House prices ‘are now 30% higher than their 2007 peak’ as buyers seek more space

House prices are now nearly a third (30%) higher on average than a previous market peak in 2007, analysis has found.

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Stock shortages are helping to push up prices, with a 25% fall in the volume of homes for sale in the first half of the year compared to the same period in 2020, Zoopla said.

'Demand for more space'

Grainne Gilmore, head of research at Zoopla, said: “Demand for houses is still outstripping demand for flats.

“To a certain extent this trend will have been augmented by the stamp duty holiday, with bigger savings on offer for larger properties – typically houses.

“But underneath this, there is a continued drum-beat of demand for more space among buyers, both inside and outside, funnelling demand towards houses, resulting in stronger price growth for these properties.”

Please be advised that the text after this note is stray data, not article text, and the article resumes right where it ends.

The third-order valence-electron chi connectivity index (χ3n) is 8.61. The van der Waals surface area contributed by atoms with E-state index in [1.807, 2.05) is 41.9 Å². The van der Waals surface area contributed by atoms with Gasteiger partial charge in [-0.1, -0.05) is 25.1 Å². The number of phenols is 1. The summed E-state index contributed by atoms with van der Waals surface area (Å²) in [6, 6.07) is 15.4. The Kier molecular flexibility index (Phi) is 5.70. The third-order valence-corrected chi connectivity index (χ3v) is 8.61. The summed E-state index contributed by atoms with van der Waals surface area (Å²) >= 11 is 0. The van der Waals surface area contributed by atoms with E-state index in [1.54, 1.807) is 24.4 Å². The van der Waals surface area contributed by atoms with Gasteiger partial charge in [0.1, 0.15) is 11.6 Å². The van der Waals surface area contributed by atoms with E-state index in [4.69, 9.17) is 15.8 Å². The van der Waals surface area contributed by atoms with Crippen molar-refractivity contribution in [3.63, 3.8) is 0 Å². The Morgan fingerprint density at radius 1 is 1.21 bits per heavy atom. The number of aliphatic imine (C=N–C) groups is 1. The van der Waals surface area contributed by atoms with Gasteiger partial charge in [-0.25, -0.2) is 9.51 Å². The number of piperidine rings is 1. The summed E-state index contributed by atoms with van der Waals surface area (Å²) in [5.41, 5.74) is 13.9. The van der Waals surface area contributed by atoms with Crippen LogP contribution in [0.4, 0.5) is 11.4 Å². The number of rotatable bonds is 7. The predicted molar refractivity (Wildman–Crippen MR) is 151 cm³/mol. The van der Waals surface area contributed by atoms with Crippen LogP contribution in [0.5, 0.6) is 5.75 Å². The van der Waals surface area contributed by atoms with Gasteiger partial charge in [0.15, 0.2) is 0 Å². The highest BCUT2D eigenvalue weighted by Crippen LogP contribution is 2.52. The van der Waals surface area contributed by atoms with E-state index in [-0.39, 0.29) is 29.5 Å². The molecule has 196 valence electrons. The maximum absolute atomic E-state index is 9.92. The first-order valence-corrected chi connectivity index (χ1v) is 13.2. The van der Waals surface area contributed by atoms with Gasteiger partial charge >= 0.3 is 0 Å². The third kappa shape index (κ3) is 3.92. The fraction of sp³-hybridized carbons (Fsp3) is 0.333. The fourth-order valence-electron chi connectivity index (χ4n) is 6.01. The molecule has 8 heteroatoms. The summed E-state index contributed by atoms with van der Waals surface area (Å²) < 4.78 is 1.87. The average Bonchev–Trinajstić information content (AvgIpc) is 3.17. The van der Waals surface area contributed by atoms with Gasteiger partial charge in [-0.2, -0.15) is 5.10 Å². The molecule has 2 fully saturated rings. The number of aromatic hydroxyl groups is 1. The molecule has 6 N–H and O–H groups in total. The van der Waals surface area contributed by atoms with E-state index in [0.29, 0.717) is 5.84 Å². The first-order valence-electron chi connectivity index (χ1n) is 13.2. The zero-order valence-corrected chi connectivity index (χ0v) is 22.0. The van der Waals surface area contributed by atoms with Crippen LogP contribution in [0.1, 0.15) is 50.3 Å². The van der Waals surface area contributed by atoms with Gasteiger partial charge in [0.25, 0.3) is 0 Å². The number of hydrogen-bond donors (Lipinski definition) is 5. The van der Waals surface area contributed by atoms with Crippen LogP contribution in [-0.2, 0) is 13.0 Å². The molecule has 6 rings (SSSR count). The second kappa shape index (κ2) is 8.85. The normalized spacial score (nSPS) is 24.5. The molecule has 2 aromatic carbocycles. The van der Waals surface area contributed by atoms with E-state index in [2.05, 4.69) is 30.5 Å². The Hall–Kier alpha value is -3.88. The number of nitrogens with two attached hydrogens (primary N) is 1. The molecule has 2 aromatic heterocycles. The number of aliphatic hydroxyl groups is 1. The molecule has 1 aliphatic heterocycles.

The average UK house price in June hit a record high of £230,700 but just months before the average UK house price was £177,300 in December.

Looking at different property types, the search for space has pushed up the average price of a house by 7.3% over the past year.

By contrast, demand for flats has failed to keep pace and, as a result, prices growth is lagging at 1.4%.

A version of this article originally appeared on NationalWorld.com